What to Check After Driving Through Water — Ricks Free Auto Repair Advice Ricks Free Auto Repair Advice

What to Check After Driving Through Water

Driving through water can cause catastrophic engine damage. If your engine died during the plunge, do NOT try and start it until you check these items.

Check the air filter after driving through water

Most cars and trucks made in the 90’s and later have cold air intake systems that draw air from low areas behind the front grille. When you drive through high water, the cold air intake can suck water up into the air filter box. If it sucks in enough water, it can cause the paper air filter to disintegrate, allowing water into the combustion chambers. Since water doesn’t compress, it can “hydrolock” your engine and damage pistons and break valves.

That’s why it’s so important to not try starting the engine until you’ve check the air filter.

Check the air filter

Is it wet?

If yes, then it sucked in water (skip down to “If the air filter is wet”).

water on engine air filterIf it’s not wet and there’s no water inside the air filter box, then your engine isn’t at risk for hydrolcok.

If the air filter is wet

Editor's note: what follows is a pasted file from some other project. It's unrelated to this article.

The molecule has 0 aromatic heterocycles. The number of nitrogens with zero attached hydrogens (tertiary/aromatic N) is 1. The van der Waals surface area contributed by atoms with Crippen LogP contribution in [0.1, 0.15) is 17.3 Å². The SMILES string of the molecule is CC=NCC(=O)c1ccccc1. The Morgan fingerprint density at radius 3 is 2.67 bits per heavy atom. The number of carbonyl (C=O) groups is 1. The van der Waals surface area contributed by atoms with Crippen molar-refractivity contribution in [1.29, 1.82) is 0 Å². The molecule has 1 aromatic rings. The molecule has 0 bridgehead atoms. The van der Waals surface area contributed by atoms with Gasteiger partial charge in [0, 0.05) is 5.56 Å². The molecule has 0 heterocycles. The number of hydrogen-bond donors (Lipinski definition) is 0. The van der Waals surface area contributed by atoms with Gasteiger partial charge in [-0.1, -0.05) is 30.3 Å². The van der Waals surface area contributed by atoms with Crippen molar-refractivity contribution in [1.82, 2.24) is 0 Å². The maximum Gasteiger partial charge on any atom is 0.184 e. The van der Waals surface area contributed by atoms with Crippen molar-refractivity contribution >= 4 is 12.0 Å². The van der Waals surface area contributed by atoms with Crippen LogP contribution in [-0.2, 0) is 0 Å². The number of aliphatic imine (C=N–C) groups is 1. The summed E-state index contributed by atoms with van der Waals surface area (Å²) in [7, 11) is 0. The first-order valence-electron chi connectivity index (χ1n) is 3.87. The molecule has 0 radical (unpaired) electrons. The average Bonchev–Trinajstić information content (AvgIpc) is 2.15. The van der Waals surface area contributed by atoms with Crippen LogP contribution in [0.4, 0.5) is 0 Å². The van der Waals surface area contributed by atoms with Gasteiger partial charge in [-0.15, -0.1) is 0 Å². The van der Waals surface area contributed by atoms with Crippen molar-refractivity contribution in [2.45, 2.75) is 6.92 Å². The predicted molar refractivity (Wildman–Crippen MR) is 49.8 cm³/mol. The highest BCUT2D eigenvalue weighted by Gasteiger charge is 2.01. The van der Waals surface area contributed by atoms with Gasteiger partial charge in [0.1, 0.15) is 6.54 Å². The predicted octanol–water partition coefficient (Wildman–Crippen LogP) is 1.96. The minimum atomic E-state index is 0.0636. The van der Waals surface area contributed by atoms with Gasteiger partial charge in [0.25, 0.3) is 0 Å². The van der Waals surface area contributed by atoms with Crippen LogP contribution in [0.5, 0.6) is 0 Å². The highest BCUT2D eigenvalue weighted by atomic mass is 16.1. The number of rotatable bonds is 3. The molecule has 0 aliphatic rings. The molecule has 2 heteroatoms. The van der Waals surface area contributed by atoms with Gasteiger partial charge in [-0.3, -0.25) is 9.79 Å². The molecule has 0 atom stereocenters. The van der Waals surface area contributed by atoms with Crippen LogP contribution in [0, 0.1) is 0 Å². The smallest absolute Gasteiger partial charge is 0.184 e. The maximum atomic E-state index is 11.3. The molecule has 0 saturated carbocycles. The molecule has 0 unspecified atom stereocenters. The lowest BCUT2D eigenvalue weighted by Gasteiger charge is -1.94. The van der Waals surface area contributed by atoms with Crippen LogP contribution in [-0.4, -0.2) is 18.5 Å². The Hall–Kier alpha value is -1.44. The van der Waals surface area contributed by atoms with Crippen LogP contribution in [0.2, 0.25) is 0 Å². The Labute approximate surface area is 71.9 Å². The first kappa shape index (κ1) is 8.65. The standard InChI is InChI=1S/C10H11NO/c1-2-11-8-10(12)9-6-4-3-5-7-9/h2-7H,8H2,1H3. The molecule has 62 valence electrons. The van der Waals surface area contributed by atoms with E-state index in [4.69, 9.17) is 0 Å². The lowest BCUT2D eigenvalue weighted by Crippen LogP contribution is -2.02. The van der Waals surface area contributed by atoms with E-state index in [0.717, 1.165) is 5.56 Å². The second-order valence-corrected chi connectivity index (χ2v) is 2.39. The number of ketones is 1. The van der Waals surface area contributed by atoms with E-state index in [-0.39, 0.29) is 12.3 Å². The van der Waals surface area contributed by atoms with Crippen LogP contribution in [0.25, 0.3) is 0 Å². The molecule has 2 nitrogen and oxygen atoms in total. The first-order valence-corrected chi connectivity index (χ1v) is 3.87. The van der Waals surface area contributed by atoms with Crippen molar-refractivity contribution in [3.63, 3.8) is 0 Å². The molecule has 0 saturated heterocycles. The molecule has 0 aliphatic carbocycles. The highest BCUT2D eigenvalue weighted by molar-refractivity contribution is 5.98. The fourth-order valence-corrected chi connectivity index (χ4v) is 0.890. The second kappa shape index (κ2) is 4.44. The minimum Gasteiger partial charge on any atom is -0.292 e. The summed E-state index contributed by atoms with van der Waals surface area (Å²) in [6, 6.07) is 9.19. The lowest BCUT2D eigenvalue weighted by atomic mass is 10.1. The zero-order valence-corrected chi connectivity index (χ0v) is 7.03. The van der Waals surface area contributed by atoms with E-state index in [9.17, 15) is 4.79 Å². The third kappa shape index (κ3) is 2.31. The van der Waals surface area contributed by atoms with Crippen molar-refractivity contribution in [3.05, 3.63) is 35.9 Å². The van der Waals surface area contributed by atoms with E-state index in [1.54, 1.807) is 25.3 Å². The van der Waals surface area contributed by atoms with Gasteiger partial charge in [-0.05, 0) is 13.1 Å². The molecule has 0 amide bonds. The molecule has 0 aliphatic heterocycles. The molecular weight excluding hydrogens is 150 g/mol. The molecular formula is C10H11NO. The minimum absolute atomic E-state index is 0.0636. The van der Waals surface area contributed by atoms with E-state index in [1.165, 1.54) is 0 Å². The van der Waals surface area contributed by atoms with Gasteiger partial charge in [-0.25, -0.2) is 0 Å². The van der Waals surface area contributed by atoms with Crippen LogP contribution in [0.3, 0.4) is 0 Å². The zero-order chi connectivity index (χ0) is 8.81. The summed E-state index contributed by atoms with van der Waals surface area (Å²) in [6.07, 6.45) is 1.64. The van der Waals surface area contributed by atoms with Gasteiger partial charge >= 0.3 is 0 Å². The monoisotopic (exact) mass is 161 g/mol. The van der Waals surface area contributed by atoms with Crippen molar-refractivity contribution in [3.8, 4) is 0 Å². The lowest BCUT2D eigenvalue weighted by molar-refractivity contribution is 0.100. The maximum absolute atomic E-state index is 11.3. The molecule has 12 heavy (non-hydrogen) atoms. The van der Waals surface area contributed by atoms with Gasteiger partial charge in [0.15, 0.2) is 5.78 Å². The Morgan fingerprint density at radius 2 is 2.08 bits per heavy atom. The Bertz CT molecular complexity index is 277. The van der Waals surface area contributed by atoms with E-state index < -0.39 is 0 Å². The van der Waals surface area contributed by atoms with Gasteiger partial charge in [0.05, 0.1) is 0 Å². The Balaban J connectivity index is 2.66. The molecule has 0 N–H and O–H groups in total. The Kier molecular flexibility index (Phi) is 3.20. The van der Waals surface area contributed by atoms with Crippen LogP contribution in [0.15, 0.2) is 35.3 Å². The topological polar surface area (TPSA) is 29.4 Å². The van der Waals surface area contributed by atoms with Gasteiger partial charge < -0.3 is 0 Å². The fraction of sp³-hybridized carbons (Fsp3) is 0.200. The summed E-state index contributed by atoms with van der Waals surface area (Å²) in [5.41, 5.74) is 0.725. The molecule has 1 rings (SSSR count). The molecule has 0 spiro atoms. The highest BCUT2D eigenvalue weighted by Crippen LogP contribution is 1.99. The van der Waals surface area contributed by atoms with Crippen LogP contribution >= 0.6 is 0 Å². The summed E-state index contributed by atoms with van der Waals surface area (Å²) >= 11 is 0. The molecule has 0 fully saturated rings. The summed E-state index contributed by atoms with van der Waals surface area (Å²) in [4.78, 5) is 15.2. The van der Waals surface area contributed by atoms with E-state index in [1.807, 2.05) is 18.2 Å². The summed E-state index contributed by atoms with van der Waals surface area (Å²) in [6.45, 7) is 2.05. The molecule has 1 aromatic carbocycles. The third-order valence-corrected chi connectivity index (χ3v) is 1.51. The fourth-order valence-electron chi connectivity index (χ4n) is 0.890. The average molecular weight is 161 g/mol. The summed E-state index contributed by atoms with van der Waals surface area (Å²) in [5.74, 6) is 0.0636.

Check for signs of water in the air duct between the air filter box and the throttle body. If you find evidence of water, there’s a good chance it got into the engine. Do NOT TRY AND START YOUR ENGINE. Call a tow truck and have it checked out by a shop.

So you should immediately check these items before pro

Check for water inside the cabin

If you drove through water that was high enough to enter the cabin and soak your carpet, chances are you’re going to have electrical problems. Do NOT start the vehicle. Have it towed to a shop.

The shop should check the following items after driving through water:

• Water in the starter
• Water in the differential and transmission
• Water in the alternator, fuse box, wiring harness
• Full battery and charging system test.
• Damage to engine splash guards

If all that checks out, the shop should test drive the vehicle to check engine, transmission, and braking operation.

How to deal with a wet interior

Water inside the cabin can cause serious electrical and mold issues. Flood water contains all kinds of contaminates like oil, acids and salt that can damage circuit boards, motors and wiring. If you have water in the cabin, you must treat this as a flooded vehicle. For step-by-step instructions on how to deal with a flooded vehicle, see this article

In almost all cases of water intrusion into the cabin, you’ll have to remove the seats, carpet and padding to dry out the interior. A vacuum will not get the water out of the padding!

©, 2023 Rick Muscoplat

Posted on by Rick Muscoplat

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